Lately, I’ve been trying to take on the idea of what it means to be, dare I say it, ‘Youth Developer.’
The term ‘Youth Development’ in itself is fairly vague and I think you’d be hard pressed to find volunteers in Morocco who find the Dar Chebab set up to be ideal to say the least.
When I first arrived in town, all I considered doing was teaching English. I didn’t really think I had anything else to offer and my lack of language skills scared me. My sitemate before me almost strictly taught English and didn’t seem to think that there was a whole lot of opportunity elsewhere.
“Kids in this town just want English,” she said to me one day.
But as I alluded to in the past, my apathy for teaching English has only grown within the last couple of months. There’s nothing inspiring about learning the Future Progressive tense or prepositions of location. Nobody’s face lights up when I say we’re going to talk about punctuation and comma splices.
And I can’t say that I blame them. I’m bored (and confused) just thinking about it.
The fact is that my most rewarding activities are not my English classes. (Although to be fair, I do enjoy teaching my Advanced English class where we can delve into more interesting topics. Last week for example I prepared a lesson connecting “Gangnam Style” to the concept of censorship. Thank you New York Times.)
Every Thursday for example, I teach a music class.
Despite my affinity for karaoke and knack for obscure song lyrics, I would never describe myself as musical in any sense. But when 4 girls from the middle school came to the Dar Chebab one day last fall and asked if we could have a music class, I said ‘absolutely.’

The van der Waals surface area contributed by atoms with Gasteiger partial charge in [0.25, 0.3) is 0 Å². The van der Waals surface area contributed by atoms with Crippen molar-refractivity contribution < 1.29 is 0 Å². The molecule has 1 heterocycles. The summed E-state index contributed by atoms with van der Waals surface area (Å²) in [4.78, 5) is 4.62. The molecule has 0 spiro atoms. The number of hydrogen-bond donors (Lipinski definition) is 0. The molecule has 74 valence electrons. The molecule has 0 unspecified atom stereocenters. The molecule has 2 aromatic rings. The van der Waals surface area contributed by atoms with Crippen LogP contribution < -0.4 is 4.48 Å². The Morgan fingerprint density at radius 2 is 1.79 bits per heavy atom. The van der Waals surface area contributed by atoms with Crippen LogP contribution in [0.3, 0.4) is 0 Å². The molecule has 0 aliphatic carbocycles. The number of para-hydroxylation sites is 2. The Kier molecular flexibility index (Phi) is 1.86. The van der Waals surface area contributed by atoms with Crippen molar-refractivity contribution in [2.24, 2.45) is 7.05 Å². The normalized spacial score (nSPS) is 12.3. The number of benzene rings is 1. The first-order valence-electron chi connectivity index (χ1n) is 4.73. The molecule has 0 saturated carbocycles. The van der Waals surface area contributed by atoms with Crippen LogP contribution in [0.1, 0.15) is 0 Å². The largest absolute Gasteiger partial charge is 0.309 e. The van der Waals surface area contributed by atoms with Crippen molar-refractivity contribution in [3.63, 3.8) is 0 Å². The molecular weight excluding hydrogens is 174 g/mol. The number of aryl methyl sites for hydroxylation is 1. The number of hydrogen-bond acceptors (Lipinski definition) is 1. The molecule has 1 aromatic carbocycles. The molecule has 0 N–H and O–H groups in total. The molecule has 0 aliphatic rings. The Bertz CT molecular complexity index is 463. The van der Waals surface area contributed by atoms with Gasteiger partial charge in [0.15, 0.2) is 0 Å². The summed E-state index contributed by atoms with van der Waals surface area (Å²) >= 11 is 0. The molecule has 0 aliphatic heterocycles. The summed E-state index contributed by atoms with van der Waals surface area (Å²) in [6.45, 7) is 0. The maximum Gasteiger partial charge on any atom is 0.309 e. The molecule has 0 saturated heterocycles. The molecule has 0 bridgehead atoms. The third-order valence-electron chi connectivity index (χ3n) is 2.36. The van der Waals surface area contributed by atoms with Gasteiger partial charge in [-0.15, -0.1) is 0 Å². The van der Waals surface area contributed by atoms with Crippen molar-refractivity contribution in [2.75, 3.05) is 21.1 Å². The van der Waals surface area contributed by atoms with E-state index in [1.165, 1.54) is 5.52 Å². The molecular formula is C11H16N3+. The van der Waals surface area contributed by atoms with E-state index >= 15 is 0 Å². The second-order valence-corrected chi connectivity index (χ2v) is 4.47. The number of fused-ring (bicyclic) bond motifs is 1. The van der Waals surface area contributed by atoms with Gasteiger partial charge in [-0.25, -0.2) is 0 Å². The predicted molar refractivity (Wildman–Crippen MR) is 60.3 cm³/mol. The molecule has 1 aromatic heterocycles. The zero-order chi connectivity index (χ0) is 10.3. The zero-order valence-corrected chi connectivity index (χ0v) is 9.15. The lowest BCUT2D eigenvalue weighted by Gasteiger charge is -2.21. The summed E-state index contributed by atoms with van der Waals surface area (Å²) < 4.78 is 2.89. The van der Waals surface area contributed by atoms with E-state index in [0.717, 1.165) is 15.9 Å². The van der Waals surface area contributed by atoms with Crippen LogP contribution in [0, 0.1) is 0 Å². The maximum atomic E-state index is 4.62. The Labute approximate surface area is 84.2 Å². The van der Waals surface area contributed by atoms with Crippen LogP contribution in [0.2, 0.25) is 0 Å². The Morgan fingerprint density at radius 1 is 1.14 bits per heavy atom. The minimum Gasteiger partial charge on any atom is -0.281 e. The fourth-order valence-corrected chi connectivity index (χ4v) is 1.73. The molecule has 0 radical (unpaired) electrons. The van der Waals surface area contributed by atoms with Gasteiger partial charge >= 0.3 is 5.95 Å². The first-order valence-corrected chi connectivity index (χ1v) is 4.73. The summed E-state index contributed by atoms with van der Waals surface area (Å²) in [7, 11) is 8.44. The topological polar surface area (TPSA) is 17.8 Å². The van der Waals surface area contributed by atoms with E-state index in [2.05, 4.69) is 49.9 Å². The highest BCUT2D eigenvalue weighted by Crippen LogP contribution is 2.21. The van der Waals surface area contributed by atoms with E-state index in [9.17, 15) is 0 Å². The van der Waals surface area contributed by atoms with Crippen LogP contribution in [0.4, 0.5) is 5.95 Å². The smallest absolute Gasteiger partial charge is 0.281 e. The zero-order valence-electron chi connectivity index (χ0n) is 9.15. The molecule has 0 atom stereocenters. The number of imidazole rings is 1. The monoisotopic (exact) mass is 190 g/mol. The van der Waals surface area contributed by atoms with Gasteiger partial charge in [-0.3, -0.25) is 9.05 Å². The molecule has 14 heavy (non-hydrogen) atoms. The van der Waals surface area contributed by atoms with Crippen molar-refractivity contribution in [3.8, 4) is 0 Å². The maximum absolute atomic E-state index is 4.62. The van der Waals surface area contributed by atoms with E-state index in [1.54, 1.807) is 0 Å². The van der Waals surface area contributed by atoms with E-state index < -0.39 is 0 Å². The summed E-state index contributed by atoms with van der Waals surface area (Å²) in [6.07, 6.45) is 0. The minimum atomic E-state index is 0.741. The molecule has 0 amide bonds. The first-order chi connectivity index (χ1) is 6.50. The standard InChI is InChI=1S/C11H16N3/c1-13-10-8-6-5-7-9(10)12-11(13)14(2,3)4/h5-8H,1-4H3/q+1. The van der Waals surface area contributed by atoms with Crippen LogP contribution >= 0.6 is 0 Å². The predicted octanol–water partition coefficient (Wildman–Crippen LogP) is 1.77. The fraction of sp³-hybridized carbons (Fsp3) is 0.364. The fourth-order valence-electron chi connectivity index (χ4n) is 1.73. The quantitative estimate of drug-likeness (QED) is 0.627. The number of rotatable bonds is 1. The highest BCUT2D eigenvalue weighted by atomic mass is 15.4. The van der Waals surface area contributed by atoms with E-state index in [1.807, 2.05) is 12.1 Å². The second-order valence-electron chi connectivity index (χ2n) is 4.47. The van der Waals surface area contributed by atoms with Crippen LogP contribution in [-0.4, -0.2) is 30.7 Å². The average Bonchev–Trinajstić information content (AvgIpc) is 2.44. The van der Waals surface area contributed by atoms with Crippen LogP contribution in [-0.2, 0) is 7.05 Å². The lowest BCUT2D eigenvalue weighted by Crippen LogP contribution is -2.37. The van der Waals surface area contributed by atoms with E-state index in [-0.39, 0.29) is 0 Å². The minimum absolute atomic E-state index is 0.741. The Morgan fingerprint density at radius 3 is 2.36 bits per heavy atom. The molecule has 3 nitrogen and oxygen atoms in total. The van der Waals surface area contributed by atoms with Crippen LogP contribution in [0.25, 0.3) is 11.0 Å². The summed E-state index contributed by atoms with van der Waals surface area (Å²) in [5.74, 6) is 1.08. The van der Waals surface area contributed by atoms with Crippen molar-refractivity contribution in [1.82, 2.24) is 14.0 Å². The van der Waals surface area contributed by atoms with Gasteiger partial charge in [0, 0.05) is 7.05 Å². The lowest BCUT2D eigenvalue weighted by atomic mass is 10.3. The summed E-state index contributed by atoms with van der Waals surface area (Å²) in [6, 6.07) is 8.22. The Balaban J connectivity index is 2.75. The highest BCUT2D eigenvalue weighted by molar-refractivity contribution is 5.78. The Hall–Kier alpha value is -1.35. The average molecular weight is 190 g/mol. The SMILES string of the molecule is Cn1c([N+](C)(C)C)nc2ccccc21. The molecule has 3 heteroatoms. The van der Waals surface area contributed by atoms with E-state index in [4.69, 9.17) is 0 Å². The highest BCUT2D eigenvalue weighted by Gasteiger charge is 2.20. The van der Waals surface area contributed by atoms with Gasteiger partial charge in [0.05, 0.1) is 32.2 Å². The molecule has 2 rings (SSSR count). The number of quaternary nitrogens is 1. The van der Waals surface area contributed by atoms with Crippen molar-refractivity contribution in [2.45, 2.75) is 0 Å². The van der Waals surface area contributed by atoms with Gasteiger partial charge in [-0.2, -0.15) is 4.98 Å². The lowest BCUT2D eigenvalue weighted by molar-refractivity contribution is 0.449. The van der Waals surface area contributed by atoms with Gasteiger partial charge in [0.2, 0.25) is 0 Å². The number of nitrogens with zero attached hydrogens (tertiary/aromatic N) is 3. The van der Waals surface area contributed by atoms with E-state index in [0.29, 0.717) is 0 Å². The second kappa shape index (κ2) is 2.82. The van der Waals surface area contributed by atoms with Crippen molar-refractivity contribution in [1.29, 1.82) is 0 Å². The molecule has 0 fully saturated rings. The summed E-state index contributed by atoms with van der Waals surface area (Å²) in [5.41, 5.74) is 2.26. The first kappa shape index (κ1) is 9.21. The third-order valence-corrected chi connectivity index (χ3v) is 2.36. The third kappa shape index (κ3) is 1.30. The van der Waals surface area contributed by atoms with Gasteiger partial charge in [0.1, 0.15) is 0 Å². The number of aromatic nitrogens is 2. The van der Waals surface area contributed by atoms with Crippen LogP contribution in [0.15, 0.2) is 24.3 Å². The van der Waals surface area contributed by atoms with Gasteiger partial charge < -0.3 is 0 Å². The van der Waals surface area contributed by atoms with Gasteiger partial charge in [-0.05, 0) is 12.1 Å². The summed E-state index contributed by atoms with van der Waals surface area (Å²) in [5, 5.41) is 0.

We’ve been meeting every Thursday for a couple of months now and it is often my most difficult class to plan for. First, because I lack adequate knowledge of music, second, our only instrument is a drum set, and third, I have to prepare the lesson in Darija.
But of all my classes, it’s my favorite. I have to work for it and therefore I find it the most rewarding.
On Tuesdays and Fridays I do activities with little kids. We often do music, arts and crafts, games, etc. Last week however, I decided that we would have a Valentine’s Day party at the Dar Chebab. I promoted it a bit and planned with the expectation of there maybe being 20 kids.
I was literally overwhelmed when I showed up yesterday afternoon and found about 50 kids waiting for me, some of whom brought me flowers, cards, and a cake. Even better however was watching my counterparts and high school students lead activities, take over games, sing songs, act skits, etc.
Youth empowering youth is a beautiful thing.
So I’m trying to take off my ‘English teacher’ hat. Other than my Advanced English class at the Dar Chebab I haven’t had much luck obtaining a following for any other classes. If I’m apathetic about teaching English, most of the high school kids are apathetic about learning it. (In fact if it weren’t for my involvement at the high school I doubt I’d be teaching more than one English class a week!) So I set my sights elsewhere. My work at the GLOW Camp, the turk project, and my non-English classes at the Dar Chebab have inspired me. I’m realizing that there’s so much more that I can do beyond just teaching English.
To just teach English would be an incredible waste of an opportunity to help affect real change, bring new ideas, and generally have more fun. I’m not sure how it will all manifest itself in my next 16 months here (Inchallah), but I can only hope that it would do so in a marvelous way.